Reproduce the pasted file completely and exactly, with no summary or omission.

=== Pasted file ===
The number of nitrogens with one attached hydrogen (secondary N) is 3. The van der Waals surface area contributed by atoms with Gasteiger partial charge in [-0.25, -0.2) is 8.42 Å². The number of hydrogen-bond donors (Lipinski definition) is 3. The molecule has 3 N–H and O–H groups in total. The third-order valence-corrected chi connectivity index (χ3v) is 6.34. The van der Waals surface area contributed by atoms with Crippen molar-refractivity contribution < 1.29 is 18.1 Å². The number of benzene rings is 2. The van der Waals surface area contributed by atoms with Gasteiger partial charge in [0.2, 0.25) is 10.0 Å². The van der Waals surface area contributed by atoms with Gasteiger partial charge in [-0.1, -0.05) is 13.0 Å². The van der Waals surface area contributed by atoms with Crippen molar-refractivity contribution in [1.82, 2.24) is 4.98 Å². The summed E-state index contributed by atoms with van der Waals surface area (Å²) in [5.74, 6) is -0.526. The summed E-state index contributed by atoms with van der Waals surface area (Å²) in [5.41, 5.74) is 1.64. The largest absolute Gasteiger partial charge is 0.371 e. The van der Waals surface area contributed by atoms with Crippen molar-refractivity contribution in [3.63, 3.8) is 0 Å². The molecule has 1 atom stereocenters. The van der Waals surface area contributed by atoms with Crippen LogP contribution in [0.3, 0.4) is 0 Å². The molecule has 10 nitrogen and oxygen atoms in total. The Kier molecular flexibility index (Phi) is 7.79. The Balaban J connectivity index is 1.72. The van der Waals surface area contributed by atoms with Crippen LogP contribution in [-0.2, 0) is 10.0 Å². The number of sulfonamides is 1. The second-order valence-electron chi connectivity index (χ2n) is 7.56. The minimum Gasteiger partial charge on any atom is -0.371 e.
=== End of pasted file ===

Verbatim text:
The number of nitrogens with one attached hydrogen (secondary N) is 3. The van der Waals surface area contributed by atoms with Gasteiger partial charge in [-0.25, -0.2) is 8.42 Å². The number of hydrogen-bond donors (Lipinski definition) is 3. The molecule has 3 N–H and O–H groups in total. The third-order valence-corrected chi connectivity index (χ3v) is 6.34. The van der Waals surface area contributed by atoms with Crippen molar-refractivity contribution < 1.29 is 18.1 Å². The number of benzene rings is 2. The van der Waals surface area contributed by atoms with Gasteiger partial charge in [0.2, 0.25) is 10.0 Å². The van der Waals surface area contributed by atoms with Gasteiger partial charge in [-0.1, -0.05) is 13.0 Å². The van der Waals surface area contributed by atoms with Crippen molar-refractivity contribution in [1.82, 2.24) is 4.98 Å². The summed E-state index contributed by atoms with van der Waals surface area (Å²) in [5.74, 6) is -0.526. The summed E-state index contributed by atoms with van der Waals surface area (Å²) in [5.41, 5.74) is 1.64. The largest absolute Gasteiger partial charge is 0.371 e. The van der Waals surface area contributed by atoms with Crippen molar-refractivity contribution in [3.63, 3.8) is 0 Å². The molecule has 1 atom stereocenters. The van der Waals surface area contributed by atoms with Crippen LogP contribution in [0.3, 0.4) is 0 Å². The molecule has 10 nitrogen and oxygen atoms in total. The Kier molecular flexibility index (Phi) is 7.79. The Balaban J connectivity index is 1.72. The van der Waals surface area contributed by atoms with Crippen LogP contribution in [-0.2, 0) is 10.0 Å². The number of sulfonamides is 1. The second-order valence-electron chi connectivity index (χ2n) is 7.56. The minimum Gasteiger partial charge on any atom is -0.371 e.